Being in the industry for over 17 years, I have had the opportunity to see how different parts of the continent perform engine maintenance. By no choice of their own, the northern states and Canada seem to do a better job maintaining their boat engines simply because they are forced to do so.
Every autumn, just about every boat has to come out of the water or the ice on the lake will crush it. During that time most people bring their boats in to get winterized and have their fluids, both engine oil and gear lube, changed. There are still a number of unwise people who choose not to do so, but the majority tend to use fall storage as an opportunity to do routine maintenance.
Now, in the southern states, where it is possible to leave the boat in the water all year round I have seen some horrible practices. One of the worst I have seen was a boat that was 6 years old with the original oil filter still on it. The oil looked like sludge, and from the burnt smell of the gear lube in the outdrive I would say the gear lube was original as well.
I wish I could tell you how often I have heard, “Jason, what’s the big deal? I only put about 30 to 40 hours on the boat a year.” If you went simply by hours, it wouldn’t be a “big deal.” But Mercury/MerCruiser recommends once a year OR every 100 hours. Many people want to compare their boat motor maintenance schedule to their car, but they are not the same. There are a couple of major differences that a wise boater should aware of and take care to note. Look at these comparisons:
1. For the most part, your car runs in a dry environment.
Even when it rains, once the car stops the top of the motor is covered, while the bottom is well ventilated to allow for quick drying and constant air flow from wind/breeze. Your boat is surrounded by water, and it always seems that there is water in the bilge, even when sitting in the driveway with the plug out. So after a week or two you walk out to the boat, open the engine hatch (which does an excellent job muffling engine noise while slowing down air flow and trapping all the moisture inside) and the engine is completely covered with condensation. So if the outside is that moist, what do you think the inside of the engine looks like? Yes, it is vented to allow crankcase pressure to escape (not to be confused with engine compression), but that means moist air will find its way right down to the oil pan which creates sludge. This is the major reason you are advised to change the oil once a year, even if you do not have 100 hours on the motor.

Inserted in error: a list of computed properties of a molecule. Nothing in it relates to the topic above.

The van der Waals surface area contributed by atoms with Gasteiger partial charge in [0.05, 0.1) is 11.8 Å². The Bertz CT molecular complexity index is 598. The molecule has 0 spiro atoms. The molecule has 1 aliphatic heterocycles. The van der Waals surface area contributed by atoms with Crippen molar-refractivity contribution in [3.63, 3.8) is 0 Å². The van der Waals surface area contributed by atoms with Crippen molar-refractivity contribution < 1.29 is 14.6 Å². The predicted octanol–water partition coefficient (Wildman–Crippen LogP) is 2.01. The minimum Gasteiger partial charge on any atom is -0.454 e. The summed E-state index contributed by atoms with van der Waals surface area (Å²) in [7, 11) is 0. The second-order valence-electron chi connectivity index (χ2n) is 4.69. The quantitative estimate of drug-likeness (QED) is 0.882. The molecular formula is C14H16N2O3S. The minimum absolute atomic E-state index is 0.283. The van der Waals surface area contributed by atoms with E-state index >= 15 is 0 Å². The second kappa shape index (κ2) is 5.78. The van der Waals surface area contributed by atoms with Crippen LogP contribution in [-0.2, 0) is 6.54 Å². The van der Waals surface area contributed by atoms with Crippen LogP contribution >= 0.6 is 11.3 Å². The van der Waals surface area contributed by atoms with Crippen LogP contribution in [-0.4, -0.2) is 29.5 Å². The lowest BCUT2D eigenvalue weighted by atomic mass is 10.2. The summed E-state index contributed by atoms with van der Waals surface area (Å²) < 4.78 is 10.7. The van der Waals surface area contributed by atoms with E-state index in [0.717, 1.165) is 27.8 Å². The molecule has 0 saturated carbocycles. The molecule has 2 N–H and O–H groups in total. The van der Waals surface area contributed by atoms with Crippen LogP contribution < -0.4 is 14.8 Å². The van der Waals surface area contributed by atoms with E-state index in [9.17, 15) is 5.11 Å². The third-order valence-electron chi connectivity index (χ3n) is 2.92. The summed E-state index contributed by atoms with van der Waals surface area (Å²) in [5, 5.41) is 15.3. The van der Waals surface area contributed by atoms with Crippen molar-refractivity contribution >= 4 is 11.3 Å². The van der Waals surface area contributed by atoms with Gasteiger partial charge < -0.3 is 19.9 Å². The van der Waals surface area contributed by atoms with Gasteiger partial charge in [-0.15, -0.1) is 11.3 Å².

2. The thermostat will affect the condition of the oil.
Another thing that will cause water to get into the oil is if the motor is not coming up to operating temperature. Check out this picture of a thermostat stuck in the open position.
If the motor is not running at the operating temperature due to a thermostat that is stuck open, it is not getting hot enough to burn the condensation caused by the cooling water running through the engine block. Most people do not worry about an engine running cool as they would if it was hot, but it causes water in the form of condensation getting into the motor. This will also cause fuel injected motors to have a higher fuel consumption rate. And I don't know anyone who wants higher fuel consumption.
So now I have made my point on the engine oil, but I still hear things like, “OK, fine, I’ll change the motor oil, but why should I bother with the gear lube?” Many people mistakenly compare the outdrive/inboard transmission/outboard gear housing with the axle or the transmission of their car. They assume that because they go years without changing that oil, the same is true for their gear lube. Again, the water/condensation comes into play, but so much more! So let me ask you:
How often do you think about getting fishing line wrapped around your axle causing water to get in, and gear lube out? I see fishing line wrapped around prop shafts all the time,
and it takes out that prop shaft seal.
When was the last time you saw a car parked with the axle under water for a month? Yet boats sit in slips for months at a time. Water is denser than air, so a seal that will not leak on land from air pressure will still allow water in when submerged.
When you have your gear lube changed once a year, preferably in the Autumn, the technician is looking for water contamination. If there is enough water in the gear housing due to contamination from a broken seal, and it is left in over the winter, it will freeze. This can crack the gear housing, which will cost you a LOT more than a gear lube change does.